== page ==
Why are bank accounts so complicated?

A BBC report today says that some popular current account packages are having their fees increased substantially.

The change in Santander fees – announced in September – will see customers paying £60 a year, instead of the previous fee of £24. The charge for its 123 credit card rises from £24 a year to £36.
Last year the Santander account proved very popular, with more than 27,000 people switching to it in a single month. But experts said that – even after the changes -it still offered relatively generous interest payments of up to 3% a year, and cashback of up to 3% on some household bills. “Don’t jump ship until you’ve done the maths,” said Hannah Maundrell, editor in chief of advice site Money.co.uk. “To put it simply, you need to look at how much you’re earning in interest and cashback. If it’s less than the new £60 a year fee you need to take it as a wake-up call to seriously consider your options.”

Why should people need to do complicated calculations to figure out whether their bank is scamming them? Obviously, this is a rhetorical question. I know, sort of, that banks see current customers as locked in, so they are motivated to provide a minimum of interest and service to them, while trying to dislodge a few customers from other banks with some flashy (but inexpensive) offer.

Barclays has said it will double its cash rewards programme for those who take out an account this month. Marks and Spencer is already offering incentives worth up to £220 to anyone who switches.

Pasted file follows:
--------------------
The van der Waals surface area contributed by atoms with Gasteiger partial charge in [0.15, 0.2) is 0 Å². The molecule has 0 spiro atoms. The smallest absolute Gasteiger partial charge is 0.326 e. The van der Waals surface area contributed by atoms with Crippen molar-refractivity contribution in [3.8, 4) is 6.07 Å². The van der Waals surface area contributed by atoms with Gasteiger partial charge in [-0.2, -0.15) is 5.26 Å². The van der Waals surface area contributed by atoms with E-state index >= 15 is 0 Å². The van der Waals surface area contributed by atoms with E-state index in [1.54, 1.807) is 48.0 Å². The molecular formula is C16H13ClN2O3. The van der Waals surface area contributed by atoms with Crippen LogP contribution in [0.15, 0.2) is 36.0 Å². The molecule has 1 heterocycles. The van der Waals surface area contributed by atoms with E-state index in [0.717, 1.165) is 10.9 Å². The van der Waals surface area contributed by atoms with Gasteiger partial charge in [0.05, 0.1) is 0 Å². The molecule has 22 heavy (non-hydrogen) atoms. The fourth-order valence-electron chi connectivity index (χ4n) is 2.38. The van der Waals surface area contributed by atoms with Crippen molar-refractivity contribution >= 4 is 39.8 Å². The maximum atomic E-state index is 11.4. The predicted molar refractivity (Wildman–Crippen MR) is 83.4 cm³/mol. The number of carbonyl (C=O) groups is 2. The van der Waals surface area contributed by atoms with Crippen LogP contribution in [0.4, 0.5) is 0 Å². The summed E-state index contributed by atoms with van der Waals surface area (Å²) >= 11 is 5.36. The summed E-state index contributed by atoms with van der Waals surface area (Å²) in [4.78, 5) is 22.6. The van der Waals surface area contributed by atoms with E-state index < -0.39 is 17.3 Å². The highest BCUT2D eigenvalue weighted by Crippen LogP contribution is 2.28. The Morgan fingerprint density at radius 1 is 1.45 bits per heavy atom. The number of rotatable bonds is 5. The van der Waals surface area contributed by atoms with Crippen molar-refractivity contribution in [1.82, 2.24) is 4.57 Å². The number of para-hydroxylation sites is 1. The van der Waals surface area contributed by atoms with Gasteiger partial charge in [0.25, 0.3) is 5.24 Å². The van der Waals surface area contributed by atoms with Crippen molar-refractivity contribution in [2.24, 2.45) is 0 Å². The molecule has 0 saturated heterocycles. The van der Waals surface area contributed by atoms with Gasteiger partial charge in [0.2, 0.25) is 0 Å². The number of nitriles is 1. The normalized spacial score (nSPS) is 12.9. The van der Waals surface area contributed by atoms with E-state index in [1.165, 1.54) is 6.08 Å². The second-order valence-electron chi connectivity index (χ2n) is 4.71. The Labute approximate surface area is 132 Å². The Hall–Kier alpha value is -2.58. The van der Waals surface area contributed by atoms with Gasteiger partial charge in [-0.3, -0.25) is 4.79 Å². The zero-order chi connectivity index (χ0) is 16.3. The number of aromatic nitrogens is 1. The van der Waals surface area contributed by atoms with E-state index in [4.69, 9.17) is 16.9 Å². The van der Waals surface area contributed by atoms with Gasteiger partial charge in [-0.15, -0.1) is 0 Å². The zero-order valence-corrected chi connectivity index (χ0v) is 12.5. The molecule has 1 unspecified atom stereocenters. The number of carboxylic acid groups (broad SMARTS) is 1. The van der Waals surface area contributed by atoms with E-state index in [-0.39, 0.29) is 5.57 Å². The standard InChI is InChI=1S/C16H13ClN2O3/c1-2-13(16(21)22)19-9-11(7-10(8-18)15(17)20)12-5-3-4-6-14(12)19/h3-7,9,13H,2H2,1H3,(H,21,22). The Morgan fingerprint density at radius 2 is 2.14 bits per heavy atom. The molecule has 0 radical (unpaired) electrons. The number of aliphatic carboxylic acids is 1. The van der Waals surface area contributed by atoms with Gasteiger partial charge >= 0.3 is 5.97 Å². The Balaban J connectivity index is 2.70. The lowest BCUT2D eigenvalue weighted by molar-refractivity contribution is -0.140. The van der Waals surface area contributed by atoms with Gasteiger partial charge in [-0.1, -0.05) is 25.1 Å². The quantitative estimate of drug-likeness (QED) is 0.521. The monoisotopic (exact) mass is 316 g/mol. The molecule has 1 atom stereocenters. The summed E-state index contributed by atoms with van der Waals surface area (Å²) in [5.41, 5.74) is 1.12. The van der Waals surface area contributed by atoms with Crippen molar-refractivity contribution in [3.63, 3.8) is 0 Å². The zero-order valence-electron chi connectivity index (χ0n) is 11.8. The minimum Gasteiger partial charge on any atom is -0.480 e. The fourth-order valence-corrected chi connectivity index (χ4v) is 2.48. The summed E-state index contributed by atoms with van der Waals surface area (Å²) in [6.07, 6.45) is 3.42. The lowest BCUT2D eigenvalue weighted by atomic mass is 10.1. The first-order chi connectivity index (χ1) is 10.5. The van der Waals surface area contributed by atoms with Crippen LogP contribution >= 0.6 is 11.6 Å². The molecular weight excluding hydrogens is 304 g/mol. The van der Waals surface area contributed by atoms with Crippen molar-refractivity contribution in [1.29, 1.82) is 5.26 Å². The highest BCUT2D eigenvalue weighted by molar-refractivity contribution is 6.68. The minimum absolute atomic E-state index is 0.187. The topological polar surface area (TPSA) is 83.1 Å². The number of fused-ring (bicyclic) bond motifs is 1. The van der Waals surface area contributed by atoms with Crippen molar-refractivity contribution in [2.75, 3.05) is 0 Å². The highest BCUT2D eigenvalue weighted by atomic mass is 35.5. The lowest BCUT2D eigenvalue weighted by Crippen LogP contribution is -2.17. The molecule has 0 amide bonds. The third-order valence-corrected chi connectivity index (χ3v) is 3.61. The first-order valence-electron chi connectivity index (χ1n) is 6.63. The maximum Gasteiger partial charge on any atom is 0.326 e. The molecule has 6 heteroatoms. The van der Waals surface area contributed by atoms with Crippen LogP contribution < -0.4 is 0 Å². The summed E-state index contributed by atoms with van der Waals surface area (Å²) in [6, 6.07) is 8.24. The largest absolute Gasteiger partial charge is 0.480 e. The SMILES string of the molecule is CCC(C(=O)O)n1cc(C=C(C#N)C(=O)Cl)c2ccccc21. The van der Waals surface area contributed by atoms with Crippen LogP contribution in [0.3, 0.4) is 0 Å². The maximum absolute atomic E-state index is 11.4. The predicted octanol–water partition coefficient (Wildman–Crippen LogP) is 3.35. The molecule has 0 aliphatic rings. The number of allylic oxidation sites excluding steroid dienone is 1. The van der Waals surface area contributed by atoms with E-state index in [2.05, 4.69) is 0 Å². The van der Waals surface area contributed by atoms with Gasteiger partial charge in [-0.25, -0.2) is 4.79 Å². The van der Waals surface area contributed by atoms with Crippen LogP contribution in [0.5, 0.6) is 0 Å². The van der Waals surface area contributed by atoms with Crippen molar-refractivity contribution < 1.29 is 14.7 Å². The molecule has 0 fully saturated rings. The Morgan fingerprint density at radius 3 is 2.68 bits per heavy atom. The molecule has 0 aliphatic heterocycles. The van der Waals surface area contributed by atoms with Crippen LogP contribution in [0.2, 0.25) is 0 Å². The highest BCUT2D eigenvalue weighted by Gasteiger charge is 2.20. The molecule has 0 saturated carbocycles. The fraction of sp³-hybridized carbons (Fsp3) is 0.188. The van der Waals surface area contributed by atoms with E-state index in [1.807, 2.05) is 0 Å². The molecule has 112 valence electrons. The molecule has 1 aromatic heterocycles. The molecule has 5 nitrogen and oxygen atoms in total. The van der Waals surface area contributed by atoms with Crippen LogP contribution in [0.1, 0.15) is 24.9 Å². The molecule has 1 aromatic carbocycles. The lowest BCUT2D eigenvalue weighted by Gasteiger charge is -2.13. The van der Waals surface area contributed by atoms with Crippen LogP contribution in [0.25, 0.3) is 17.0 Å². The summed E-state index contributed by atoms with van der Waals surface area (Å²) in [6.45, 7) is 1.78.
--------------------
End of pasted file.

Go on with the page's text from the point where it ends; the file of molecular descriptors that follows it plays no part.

The article cites experts arguing about whether the banks have been forced to charge more because of increased costs, or whether they are padding their profits. But even have to raise the question shows how pathological banking has become. It’s the consumer

Every few years I find myself in my bank, needing to spend half an hour talking with a customer-service drone about why the Super Privilege Advantage account doesn’t pay interest anymore, but if I switch to the brand new Club Lloyds (really) Account I’ll get interest (varying amounts depending on my balance, increasing up to £5000, and then cutting out after that.

By the theory of the competitive market, you might think that someone would see an interest in providing simple financial services, to people who have better things to do than discuss their half a percent interest with a bored bank employee for half an hour every year or two.

Banks and casinos

The title may suggest I’m talking about the gambling proclivities of investment banks, but actually I’m talking about the way the high street banks treat their customers.